Table of Contents

Creative Knowledge Cities

Creative Knowledge Cities

Myths, Visions and Realities

New Horizons in Regional Science series

Edited by Marina van Geenhuizen and Peter Nijkamp

This book adopts a holistic, integrated and pragmatic approach to exploring the myths, concepts, policies, key conditions and tools for enhancing creative knowledge cities, as well as expounding potentially negative impacts of knowledge based city policies.

Chapter 3: The Sustainability of Knowledge-related Policies in Technology-based Cities in the Netherlands

Ana María Fernández-Maldonado and Arie Romein

Subjects: economics and finance, economics of innovation, regional economics, innovation and technology, economics of innovation, knowledge management, urban and regional studies, cities, regional economics

Extract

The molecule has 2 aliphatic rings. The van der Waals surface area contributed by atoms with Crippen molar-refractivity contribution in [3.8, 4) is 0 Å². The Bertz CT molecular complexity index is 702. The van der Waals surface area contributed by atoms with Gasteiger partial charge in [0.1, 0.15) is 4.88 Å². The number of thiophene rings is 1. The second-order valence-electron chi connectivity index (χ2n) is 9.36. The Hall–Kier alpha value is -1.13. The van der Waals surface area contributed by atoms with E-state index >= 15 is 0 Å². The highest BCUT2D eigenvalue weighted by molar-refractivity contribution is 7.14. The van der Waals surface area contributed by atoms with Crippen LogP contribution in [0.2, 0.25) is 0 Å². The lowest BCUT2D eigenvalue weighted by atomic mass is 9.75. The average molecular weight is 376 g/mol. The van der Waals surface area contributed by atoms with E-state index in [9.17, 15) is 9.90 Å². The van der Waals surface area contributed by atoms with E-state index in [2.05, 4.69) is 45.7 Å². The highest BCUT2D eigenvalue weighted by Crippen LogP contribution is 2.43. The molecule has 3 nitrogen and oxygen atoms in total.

3. The sustainability of knowledgerelated policies in technology-based cities in the Netherlands Ana María Fernández-Maldonado and Arie Romein INTRODUCTION In the discussion on knowledge-based urban development at local level it is widely accepted that a strong knowledge base leads to successful local development. The OECD, for example, has developed a programme on the role of higher education institutes in regional and city development, thereby reviewing 14 regions across 12 countries (OECD, 2007). However, if we interpret urban development as sustainable development, success – even in the case of cities with a strong knowledge base – is not self-evident. The present study addresses the following research question: how and to what extent do knowledge-based urban development strategies lead to economically and socially sustainable development? We will approach this question by studying two Dutch cities with explicit knowledge-based development strategies: Delft and Eindhoven, home of the two largest technical universities in the Netherlands. In a wider perspective, the recognition of the crucial role of new knowledge in the present economy has resulted in new economic strategies at national and supranational levels. An important example is the Lisbon Agreement to make the European economy ‘the most competitive and dynamic knowledge-driven economy of the world’ in 2010 (Lisbon Council, 2008). After some years, the initially primarily economic strategies connected with this agreement started moving towards broader, sustainability-related scopes. In 2005, after a mid-term review revealed little progress towards the original objectives, the European Commission relaunched the Lisbon Strategy, to create not only more, but...

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